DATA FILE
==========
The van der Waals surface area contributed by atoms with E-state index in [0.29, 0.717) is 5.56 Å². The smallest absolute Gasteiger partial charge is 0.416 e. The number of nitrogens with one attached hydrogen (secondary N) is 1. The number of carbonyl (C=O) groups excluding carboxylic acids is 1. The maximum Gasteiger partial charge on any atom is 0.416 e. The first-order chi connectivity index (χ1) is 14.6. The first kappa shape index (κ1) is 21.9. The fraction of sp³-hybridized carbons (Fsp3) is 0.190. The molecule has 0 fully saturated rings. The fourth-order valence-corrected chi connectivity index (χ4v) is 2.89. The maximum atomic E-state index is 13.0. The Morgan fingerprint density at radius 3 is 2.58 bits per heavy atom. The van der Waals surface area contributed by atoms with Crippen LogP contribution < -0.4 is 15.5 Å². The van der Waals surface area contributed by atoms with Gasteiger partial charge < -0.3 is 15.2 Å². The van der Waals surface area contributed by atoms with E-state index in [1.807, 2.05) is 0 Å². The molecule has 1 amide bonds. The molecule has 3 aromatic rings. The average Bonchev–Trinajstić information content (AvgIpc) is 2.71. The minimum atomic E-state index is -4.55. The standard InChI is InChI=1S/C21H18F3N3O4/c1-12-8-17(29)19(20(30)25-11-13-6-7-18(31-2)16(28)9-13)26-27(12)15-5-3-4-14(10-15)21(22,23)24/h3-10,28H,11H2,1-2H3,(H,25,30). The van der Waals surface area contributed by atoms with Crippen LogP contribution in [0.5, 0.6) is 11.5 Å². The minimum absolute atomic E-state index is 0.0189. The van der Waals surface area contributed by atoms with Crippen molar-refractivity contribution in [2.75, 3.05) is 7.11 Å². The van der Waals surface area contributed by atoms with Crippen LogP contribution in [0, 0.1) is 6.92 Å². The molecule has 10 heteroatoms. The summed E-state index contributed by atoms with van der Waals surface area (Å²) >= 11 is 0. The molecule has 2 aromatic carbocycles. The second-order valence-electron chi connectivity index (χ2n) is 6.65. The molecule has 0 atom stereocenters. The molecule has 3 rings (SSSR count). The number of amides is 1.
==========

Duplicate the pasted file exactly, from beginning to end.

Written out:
The van der Waals surface area contributed by atoms with E-state index in [0.29, 0.717) is 5.56 Å². The smallest absolute Gasteiger partial charge is 0.416 e. The number of nitrogens with one attached hydrogen (secondary N) is 1. The number of carbonyl (C=O) groups excluding carboxylic acids is 1. The maximum Gasteiger partial charge on any atom is 0.416 e. The first-order chi connectivity index (χ1) is 14.6. The first kappa shape index (κ1) is 21.9. The fraction of sp³-hybridized carbons (Fsp3) is 0.190. The molecule has 0 fully saturated rings. The fourth-order valence-corrected chi connectivity index (χ4v) is 2.89. The maximum atomic E-state index is 13.0. The Morgan fingerprint density at radius 3 is 2.58 bits per heavy atom. The van der Waals surface area contributed by atoms with Crippen LogP contribution < -0.4 is 15.5 Å². The van der Waals surface area contributed by atoms with Gasteiger partial charge < -0.3 is 15.2 Å². The van der Waals surface area contributed by atoms with E-state index in [1.807, 2.05) is 0 Å². The molecule has 1 amide bonds. The molecule has 3 aromatic rings. The average Bonchev–Trinajstić information content (AvgIpc) is 2.71. The minimum atomic E-state index is -4.55. The standard InChI is InChI=1S/C21H18F3N3O4/c1-12-8-17(29)19(20(30)25-11-13-6-7-18(31-2)16(28)9-13)26-27(12)15-5-3-4-14(10-15)21(22,23)24/h3-10,28H,11H2,1-2H3,(H,25,30). The van der Waals surface area contributed by atoms with Crippen LogP contribution in [0.5, 0.6) is 11.5 Å². The minimum absolute atomic E-state index is 0.0189. The van der Waals surface area contributed by atoms with Crippen molar-refractivity contribution in [2.75, 3.05) is 7.11 Å². The van der Waals surface area contributed by atoms with Crippen LogP contribution in [0, 0.1) is 6.92 Å². The molecule has 10 heteroatoms. The summed E-state index contributed by atoms with van der Waals surface area (Å²) >= 11 is 0. The molecule has 2 aromatic carbocycles. The second-order valence-electron chi connectivity index (χ2n) is 6.65. The molecule has 0 atom stereocenters. The molecule has 3 rings (SSSR count). The number of amides is 1.